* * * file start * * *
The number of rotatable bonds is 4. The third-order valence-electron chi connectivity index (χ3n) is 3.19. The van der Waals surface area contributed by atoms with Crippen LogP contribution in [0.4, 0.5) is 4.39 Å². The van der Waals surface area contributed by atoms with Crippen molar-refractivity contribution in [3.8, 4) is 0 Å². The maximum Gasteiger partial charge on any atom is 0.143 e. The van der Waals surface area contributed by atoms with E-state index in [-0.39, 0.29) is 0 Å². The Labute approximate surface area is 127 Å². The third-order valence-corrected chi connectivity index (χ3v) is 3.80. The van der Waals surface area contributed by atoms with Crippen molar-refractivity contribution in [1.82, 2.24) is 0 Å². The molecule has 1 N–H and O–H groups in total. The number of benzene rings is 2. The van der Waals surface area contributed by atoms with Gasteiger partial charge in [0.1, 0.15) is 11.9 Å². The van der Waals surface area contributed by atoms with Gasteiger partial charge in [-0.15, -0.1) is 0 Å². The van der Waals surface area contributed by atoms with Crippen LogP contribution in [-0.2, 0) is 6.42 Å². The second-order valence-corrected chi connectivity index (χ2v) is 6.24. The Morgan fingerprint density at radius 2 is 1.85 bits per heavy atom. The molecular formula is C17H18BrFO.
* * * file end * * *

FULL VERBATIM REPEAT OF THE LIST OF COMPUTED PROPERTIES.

The number of rotatable bonds is 4. The third-order valence-electron chi connectivity index (χ3n) is 3.19. The van der Waals surface area contributed by atoms with Crippen LogP contribution in [0.4, 0.5) is 4.39 Å². The van der Waals surface area contributed by atoms with Crippen molar-refractivity contribution in [3.8, 4) is 0 Å². The maximum Gasteiger partial charge on any atom is 0.143 e. The van der Waals surface area contributed by atoms with E-state index in [-0.39, 0.29) is 0 Å². The Labute approximate surface area is 127 Å². The third-order valence-corrected chi connectivity index (χ3v) is 3.80. The van der Waals surface area contributed by atoms with Crippen molar-refractivity contribution in [1.82, 2.24) is 0 Å². The molecule has 1 N–H and O–H groups in total. The number of benzene rings is 2. The van der Waals surface area contributed by atoms with Gasteiger partial charge in [0.1, 0.15) is 11.9 Å². The van der Waals surface area contributed by atoms with Gasteiger partial charge in [-0.15, -0.1) is 0 Å². The van der Waals surface area contributed by atoms with Crippen LogP contribution in [-0.2, 0) is 6.42 Å². The second-order valence-corrected chi connectivity index (χ2v) is 6.24. The Morgan fingerprint density at radius 2 is 1.85 bits per heavy atom. The molecular formula is C17H18BrFO.